Tag Archive | romance

Hurry for sale prices

If you’re one of my newsletter subscribers, you already know about this sale. (And if you’re not, why not sign up soon so you, too, will be one of the first to hear about new releases and sales.)

For this coming week (ending Friday, September 30, at midnight), you can buy three of my Barbourville books for 99 cents each. These three books tell the stories of the triplet Vance brothers—Dallas, Denver, and Dayton.


To buy, click on the cover above.

In the first, Dallas Vance travels to Barbourville, Tennessee, expecting his visit to his niece to be a relatively short one. However, he soon finds himself drawn to the lovely widow who lives across the street in a monstrosity of a house that gobbles up all her extra cash, cash she needs for her young son. Wanting to help Beth Ann, Dallas talks her into allowing him to renovate an old-fashioned cottage situated at the back of her property, and soon his interest in returning to his upscale condo in Chicago takes second place to making a home in Barbourville with this woman who has an independent streak as wide as the state of Tennessee.



To buy, click on the cover above.

In Denver’s case, neither he nor the heroine, freelance writer Mattie Meadows, is originally from Barbourville. When they meet there on the front porch of the cottage that Dallas had renovated, neither is pleased by the other’s presence. Although he’d been on his way home to Chicago, Denver reluctantly agrees to help Mattie on a secret quest in this small town, and that leads them not only to a surprise discovery but also to the realization that they want to spend the rest of their lives together in Barbourville.




Click on cover above to buy.

Dayton, the third brother who is now left alone in Chicago, is horrified that Denver and Dallas have given up their lucrative law careers to start new lives in Barbourville. Thus, he decides to consult an old friend, psychologist Jill Taylor, to help him understand why they’ve changed so radically. Imagine his surprise when he discovers that Jill has left her counseling practice in Atlanta to move to Barbourville and open a small restaurant. Determined to confront her, he arrives unannounced on her front porch one evening and the next day ends up peeling potatoes in the kitchen of Jill’s Soup Bowl. Still, he’s determined not to end up like his brothers, never dreaming that his ambitions will soon change. Now he just needs to convince Jill that he has changed too.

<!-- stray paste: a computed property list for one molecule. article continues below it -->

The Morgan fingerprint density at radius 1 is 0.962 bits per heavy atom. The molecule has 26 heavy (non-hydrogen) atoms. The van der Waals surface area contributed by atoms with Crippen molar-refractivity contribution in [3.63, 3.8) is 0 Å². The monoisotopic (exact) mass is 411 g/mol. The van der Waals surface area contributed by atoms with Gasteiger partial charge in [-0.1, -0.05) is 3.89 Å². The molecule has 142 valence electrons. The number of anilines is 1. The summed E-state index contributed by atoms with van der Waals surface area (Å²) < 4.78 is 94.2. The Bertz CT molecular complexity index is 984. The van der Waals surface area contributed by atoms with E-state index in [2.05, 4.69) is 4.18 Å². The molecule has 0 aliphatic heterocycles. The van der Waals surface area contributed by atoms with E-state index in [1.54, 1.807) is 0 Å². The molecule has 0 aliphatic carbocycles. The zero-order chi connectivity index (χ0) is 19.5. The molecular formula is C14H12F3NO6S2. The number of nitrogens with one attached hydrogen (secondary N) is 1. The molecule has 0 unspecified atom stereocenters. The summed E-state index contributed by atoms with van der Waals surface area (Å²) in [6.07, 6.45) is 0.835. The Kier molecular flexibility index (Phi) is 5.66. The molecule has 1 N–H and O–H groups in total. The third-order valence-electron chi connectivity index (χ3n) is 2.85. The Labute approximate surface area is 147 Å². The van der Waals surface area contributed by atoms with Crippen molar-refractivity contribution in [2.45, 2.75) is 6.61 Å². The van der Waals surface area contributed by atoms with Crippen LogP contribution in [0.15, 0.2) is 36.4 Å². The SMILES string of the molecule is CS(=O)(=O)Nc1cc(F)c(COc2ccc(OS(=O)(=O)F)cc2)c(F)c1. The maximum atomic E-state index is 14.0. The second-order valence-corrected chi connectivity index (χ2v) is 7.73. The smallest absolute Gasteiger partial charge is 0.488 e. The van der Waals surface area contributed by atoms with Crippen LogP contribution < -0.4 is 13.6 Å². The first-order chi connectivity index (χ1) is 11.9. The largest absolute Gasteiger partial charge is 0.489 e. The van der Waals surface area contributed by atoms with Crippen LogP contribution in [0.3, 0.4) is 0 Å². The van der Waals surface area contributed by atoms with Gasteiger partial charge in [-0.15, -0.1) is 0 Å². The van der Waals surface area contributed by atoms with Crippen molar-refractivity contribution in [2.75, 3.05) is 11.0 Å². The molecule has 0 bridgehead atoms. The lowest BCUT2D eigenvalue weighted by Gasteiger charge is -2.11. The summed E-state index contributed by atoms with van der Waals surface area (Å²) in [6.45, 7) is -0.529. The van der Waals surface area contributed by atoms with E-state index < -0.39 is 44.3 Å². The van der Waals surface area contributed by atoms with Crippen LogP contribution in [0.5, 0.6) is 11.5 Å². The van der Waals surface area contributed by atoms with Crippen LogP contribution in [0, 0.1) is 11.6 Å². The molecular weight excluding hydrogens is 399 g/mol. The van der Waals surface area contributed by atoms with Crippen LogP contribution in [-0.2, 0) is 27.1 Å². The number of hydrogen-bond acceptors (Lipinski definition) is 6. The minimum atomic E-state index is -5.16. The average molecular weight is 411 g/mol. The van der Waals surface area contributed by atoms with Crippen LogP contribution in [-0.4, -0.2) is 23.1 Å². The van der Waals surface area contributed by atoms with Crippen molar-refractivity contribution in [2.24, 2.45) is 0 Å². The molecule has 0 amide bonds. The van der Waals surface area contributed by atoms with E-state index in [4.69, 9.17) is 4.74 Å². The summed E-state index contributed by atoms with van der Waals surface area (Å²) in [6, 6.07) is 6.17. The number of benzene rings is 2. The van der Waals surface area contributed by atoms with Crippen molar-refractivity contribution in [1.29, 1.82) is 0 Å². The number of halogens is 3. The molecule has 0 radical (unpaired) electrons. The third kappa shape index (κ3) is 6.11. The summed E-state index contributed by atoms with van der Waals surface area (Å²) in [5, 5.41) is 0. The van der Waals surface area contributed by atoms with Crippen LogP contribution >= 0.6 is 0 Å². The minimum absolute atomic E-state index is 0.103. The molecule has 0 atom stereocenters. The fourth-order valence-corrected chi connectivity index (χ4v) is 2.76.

If you want to know more about any of these or my other books, I encourage you to check out my website. And if you’re not already a subscriber to my newsletter, be sure to sign up soon. I assure you that I won’t inundate your mailbox with emails.



A Simple Lady gets a second chance

We’ve all heard stories about manuscripts being stored under the bed or in the back of a drawer for years, then pulled out and published.

a-simple-lady-webWell, my newest release, a Regency titled A Simple Lady, has a similar history, although, in addition to my having relegated around 300 printed pages to the back of a drawer twenty years ago, I also had the manuscript stored on floppy disks. What? You don’t know what a floppy disk is? That’s okay. I barely remember them myself, but fortunately I had hung on to mine along with the paper copy. More about that later.

But back to A Simple Lady’s history. Back when I wrote the novel, I entered it in the Romance Writers of America’s contest for unpublished writers. The manuscript finaled and was kicked around in New York by a major publisher for a while before being rejected. By this time, I’d moved on to other books and decided there really wasn’t anything else I could do with A Simple Lady.

Fast forward to 2015. I ran across the paper manuscript and decided, what the heck, I’d get some use out of it by printing my current book on the back of the sheets, which I did. Then, as I was proofing my new book, I started reading the backs of the twenty-year-old pages and discovered I really liked that old story and wanted to publish it myself (an option that didn’t exist twenty years ago).